A Sustainable Economy Act would build long term goals into law
The Commission notes that we already do this for greenhouse gas emissions (GHGs). The 2008 Climate Change Act requires the UK government to set GHG targets (carbon budgets) every five years, on a trajectory to a mandatory 80 per cent reduction in emissions by 2050. This goal was adopted as the UK’s fair contribution to the goal of limiting global warming to under 2C. (In the light of the recent IPCC report on achieving 1.5C it now needs to be amended to require complete decarbonisation by 2050.) By law, the government must then produce policies and plans to achieve them. The independent Committee on Climate Change advises on what these targets should be, and reports to parliament on the government’s performance in meeting them.

A Sustainable Economy Act would apply the same principles to the rest of the economy’s environmental impacts. It would require governments to set long term goals and five year targets for all major impacts, both domestic and global, and to produce concrete policies and plans to achieve them. It would establish a Sustainable Economy Committee to advise on the goals and targets, and to report on their achievement.

Turning the Environment Act into a Sustainable Economy Act on these lines would solve the problem raised by the government’s current proposals. It would go beyond general principles of policy making to ensure that the specific standard of environmental sustainability – reducing impacts to levels consistent with the earth’s planetary boundaries – was built into UK law. It would require the adoption of statutory goals and targets, but not require them to be specified in the act itself. And it would allow the new watchdog to hold the government to account, not just to meet whatever goals it sets itself, but to achieve the goal of sustainability mandated by the act.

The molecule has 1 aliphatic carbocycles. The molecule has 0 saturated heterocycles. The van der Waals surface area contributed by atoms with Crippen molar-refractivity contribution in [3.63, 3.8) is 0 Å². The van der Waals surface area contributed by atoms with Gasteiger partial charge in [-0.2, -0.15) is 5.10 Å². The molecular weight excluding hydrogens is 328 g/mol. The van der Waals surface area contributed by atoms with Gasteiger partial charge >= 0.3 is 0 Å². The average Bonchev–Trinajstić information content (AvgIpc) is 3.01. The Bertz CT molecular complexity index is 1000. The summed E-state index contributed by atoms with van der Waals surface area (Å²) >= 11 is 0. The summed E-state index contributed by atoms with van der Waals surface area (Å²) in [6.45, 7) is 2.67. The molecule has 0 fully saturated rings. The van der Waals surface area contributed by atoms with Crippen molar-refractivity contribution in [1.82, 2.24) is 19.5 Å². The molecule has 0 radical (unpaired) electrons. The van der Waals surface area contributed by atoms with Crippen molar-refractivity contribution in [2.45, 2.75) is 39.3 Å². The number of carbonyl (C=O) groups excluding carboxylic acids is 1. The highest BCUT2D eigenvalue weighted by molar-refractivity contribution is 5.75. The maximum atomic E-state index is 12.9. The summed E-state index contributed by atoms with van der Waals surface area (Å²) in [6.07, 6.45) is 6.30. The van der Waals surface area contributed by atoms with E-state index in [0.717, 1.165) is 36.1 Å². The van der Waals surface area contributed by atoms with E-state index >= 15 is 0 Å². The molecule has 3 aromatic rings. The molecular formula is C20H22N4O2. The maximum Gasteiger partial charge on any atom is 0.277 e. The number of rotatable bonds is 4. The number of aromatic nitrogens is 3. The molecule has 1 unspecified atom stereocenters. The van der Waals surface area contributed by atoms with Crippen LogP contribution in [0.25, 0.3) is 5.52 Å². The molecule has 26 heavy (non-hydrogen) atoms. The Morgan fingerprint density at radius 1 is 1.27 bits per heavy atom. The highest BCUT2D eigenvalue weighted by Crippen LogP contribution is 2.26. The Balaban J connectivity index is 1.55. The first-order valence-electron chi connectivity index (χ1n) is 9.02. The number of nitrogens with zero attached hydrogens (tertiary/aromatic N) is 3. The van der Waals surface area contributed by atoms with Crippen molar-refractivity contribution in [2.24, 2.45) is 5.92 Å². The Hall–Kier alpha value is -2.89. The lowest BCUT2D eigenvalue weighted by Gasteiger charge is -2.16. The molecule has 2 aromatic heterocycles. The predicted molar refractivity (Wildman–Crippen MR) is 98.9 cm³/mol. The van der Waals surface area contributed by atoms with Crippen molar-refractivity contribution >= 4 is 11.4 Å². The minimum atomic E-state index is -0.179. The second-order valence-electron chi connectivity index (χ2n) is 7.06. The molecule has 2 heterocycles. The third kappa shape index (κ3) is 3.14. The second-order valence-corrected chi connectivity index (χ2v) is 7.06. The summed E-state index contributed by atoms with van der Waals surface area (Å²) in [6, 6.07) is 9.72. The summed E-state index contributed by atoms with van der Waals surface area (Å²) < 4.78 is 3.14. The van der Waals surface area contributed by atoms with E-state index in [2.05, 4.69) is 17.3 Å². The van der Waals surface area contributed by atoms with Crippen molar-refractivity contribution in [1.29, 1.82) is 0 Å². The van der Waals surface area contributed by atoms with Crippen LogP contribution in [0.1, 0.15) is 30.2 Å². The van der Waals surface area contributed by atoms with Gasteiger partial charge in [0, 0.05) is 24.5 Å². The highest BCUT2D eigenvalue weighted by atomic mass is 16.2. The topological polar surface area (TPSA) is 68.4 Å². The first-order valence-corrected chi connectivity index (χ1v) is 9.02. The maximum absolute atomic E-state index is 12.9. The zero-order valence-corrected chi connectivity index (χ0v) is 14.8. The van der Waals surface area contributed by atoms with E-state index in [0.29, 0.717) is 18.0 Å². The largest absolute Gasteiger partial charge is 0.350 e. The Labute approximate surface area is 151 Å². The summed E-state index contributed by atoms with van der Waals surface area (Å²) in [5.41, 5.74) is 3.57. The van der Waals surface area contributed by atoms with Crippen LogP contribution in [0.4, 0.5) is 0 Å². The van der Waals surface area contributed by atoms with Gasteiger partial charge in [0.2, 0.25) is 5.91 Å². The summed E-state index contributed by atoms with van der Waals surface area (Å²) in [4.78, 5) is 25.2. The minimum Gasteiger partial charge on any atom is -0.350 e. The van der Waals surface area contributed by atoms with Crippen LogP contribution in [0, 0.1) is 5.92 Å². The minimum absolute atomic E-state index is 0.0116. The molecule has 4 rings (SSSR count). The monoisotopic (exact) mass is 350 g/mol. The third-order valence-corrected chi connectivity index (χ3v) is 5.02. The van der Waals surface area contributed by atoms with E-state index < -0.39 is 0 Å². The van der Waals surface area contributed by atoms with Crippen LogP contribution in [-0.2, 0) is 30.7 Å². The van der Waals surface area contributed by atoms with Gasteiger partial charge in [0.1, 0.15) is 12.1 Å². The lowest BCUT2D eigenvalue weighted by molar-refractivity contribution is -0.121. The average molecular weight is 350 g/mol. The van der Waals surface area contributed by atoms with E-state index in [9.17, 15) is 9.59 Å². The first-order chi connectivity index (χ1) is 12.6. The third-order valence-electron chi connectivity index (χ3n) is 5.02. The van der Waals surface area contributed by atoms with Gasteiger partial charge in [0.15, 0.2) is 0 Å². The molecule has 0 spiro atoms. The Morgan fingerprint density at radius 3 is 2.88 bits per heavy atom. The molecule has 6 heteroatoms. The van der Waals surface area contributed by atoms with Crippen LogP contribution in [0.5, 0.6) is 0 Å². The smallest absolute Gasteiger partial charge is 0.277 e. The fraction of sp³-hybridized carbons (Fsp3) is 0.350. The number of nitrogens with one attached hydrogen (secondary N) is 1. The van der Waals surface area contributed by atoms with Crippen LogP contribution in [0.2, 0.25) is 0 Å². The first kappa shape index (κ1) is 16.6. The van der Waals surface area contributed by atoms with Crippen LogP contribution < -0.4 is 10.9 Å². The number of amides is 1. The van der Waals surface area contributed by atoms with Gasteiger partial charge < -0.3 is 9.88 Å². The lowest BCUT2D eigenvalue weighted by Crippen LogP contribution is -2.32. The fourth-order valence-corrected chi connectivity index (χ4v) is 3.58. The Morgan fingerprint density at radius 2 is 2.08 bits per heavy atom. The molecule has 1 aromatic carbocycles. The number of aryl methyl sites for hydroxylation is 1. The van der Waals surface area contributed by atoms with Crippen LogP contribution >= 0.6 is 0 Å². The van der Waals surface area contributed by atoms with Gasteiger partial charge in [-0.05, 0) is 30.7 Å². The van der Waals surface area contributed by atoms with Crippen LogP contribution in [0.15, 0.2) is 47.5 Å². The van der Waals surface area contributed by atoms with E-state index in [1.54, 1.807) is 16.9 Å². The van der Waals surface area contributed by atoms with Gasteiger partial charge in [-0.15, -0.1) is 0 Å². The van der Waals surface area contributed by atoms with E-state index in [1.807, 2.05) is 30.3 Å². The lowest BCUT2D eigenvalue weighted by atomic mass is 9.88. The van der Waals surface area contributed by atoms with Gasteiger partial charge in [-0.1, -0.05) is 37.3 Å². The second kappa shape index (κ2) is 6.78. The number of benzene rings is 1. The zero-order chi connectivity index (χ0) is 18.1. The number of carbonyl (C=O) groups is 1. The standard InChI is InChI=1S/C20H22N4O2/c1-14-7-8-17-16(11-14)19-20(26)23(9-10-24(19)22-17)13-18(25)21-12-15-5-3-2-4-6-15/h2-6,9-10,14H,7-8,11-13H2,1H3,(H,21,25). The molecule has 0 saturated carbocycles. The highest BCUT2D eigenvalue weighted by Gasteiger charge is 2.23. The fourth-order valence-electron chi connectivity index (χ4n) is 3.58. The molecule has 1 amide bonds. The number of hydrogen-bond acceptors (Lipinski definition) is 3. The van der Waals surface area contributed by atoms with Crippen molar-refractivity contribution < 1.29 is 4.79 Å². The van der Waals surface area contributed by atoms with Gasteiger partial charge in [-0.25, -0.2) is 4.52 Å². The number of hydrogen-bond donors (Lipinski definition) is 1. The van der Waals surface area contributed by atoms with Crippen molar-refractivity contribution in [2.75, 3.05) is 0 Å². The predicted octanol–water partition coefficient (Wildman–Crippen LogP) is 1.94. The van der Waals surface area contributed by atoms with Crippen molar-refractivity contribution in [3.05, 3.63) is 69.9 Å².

It’s extremely unlikely that there will be more than one major piece of environmental legislation in this parliament. Shouldn’t we ensure that it achieves what the planet actually needs?

Michael Jacobs will become professor at the Sheffield Political Economy Research Institute (SPERI) at the University of Sheffield later this month.

One comment

  • There is a crucial flaw in the notion of sustainability, unless addressed very precisely in all relevant legislation. Planning inspectors acting on behalf of the Secretary of State and planners in Harrogate, are giving planning permissions which increase toxic air pollution in Air Quality Management Areas (AQMAs). One planning inspector gave a firm assurance that a public report would explain, how it is possible to keep giving permissions which breach air pollution law. There is no mention of that in the report which followed. Planners carelessly refer their decisions as being sustainable, as though they have cast magic spells and gained divine approval. For example, it is apparently sustainable, to approve house building in areas from which it is not possible to use public transport, to get to work or places of study before 10:00 in the morning. To do that, may involve having to catch three buses. Miss one and the time of arrival would be after 10:00. The only answer, is to encourage private transport which goes through and increases the toxic pollution in AQMAs., despite the inability or unwillingness to grapple with that urgent threat to public health. Sustainable drainage also means installing interceptors, (concrete, brick or whatever), with the magical ability to remove all pollutants. That must be the sustainable, simple and inexpensive answer for all toxic wastes. Yes, for some decision makers, sustainability is pure magic and who doesn’t like magic?